Let's call our volume tensor $$T$$, and consider $$R^2$$. We'll take two respectable (i.e. linearly independent, non-zero) vectors $$u$$ and $$v$$. Clearly, $$T(u+v,u+v)$$ should be 0, as this is the area of one single vector (as we've previously discussed). Given that we've accepted multi-linearity, we end up with: $$0 = T(u+v,u+v) = T(u,u) + T(v,v) + T(u,v) + T(v,u)$$ The two terms on the left are again 0, and so the two on the right must be each other's negative. So, this hints at "anti-symmetry," but is it sufficient to get our desired property of "flat has volume 0"? Well, yes, because:

$$T(..., u_i, ..., u_i, ...) = -T(..., u_i, ..., u_i, ...) \Rightarrow$$ $$2T(..., u_i, ..., u_i, ...) = 0$$

Note that in the first expression I exchanged the position the first $$u_i$$ and the second $$u_i$$... (that's a joke...)

As a side note, using multi-linearity we see that indeed the arguments must be linearly independent to achieve non-0 volume, which is the appropriate formalization of (i.e. scholarly way of saying) "not-flat."

Now, as is natural in math, once sufficiency has been determined, one asks of necessity. Does our "volume tensor" have to be anti-symmetric? There are A LOT (I mean, a plethora, buttload, $$n^n$$, etc.) of tensors that one could come up with, so it's not obvious that ONLY the anti-symmetric ones make sense. Well...

Let's suppose that we have a $$u$$ and a $$v$$ such that: $$T(..., u, ..., v, ...) + T(..., v, ..., u, ...) \neq 0$$ Let's then calculate: $$0 = T(..., u + v, ..., u + v, ...) = \\ T(..., u, ..., u, ...) + T(..., v, ..., v, ...) + T(..., u, ..., v, ...) + T(..., v, ..., u, ...)$$

Now, the only way this makes sense, since the two terms on the right don't sum to 0, is if either (or both) of $$T(...,u,...,u...)$$ and $$T(...,v,...,v,...)$$ aren't 0, which violates one of our presumptions about our tensor. This means that our tensor must be anti-symmetric in order to be our "volume-tensor."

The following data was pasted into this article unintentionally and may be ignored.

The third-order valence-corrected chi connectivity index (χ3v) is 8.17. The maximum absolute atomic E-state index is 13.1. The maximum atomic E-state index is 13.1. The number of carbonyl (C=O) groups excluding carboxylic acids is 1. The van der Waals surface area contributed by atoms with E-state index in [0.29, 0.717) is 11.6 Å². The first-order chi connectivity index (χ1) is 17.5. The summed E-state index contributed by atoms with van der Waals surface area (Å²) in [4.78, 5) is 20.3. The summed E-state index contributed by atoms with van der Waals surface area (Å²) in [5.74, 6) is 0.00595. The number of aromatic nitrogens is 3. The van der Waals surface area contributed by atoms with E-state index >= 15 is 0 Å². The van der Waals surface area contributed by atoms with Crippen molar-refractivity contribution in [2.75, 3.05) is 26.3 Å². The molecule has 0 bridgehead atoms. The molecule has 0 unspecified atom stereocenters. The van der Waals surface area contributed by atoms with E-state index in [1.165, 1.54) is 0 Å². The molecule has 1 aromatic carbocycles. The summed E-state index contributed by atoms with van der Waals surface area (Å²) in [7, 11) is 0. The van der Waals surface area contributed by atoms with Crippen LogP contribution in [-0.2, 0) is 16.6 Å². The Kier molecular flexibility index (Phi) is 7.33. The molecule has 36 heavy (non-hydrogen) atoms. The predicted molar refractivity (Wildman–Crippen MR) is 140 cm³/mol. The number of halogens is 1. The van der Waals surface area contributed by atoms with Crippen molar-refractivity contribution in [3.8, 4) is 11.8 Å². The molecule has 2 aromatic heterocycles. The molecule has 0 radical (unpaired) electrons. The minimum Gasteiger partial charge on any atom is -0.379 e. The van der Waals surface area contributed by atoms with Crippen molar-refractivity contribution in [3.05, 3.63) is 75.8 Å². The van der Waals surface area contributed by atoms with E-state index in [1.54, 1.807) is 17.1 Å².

There is some decent exercise in finding out that the anti-symmetric tensors are intrinsically related to the classical determinant (the only degree of freedom is the tensor's value at the basis), and this answer is already long, so I won't do it here (hint: the vector space of anti-symmetric n-tensors in $$R^n$$ is one-dimensional). But, I would like to make a comment that this final line of thought was rather "algebraic" and less "geometric" than I'd have liked it to be. I think it is sort of the clearest and most direct path from a to b, but going backwards (even more backwards) we can come up with a "geometric" thought process to get us to anti-symmetry.

Remember back when I was convincing you to accept multi-linearity, then I mentioned that we must also accept negative volumes? Well, let's suppose another geometrically plausible position, that volume is invariant under rotation. Let's go back to $$R^2$$, specifically our $$u,v$$. We've already agreed that $$T(-u,v) = -T(u,v)$$, now lets rotate those bad-boys -90 degrees... $$R_{-90}(-u,v) = [[0,1],[-1,0]][-u,v] = (v,u)$$ And there we have it, $$T(v,u) = T(-u,v) = -T(u,v)$$, which strongly suggests investigating anti-symmetry in more generality...

Cheers.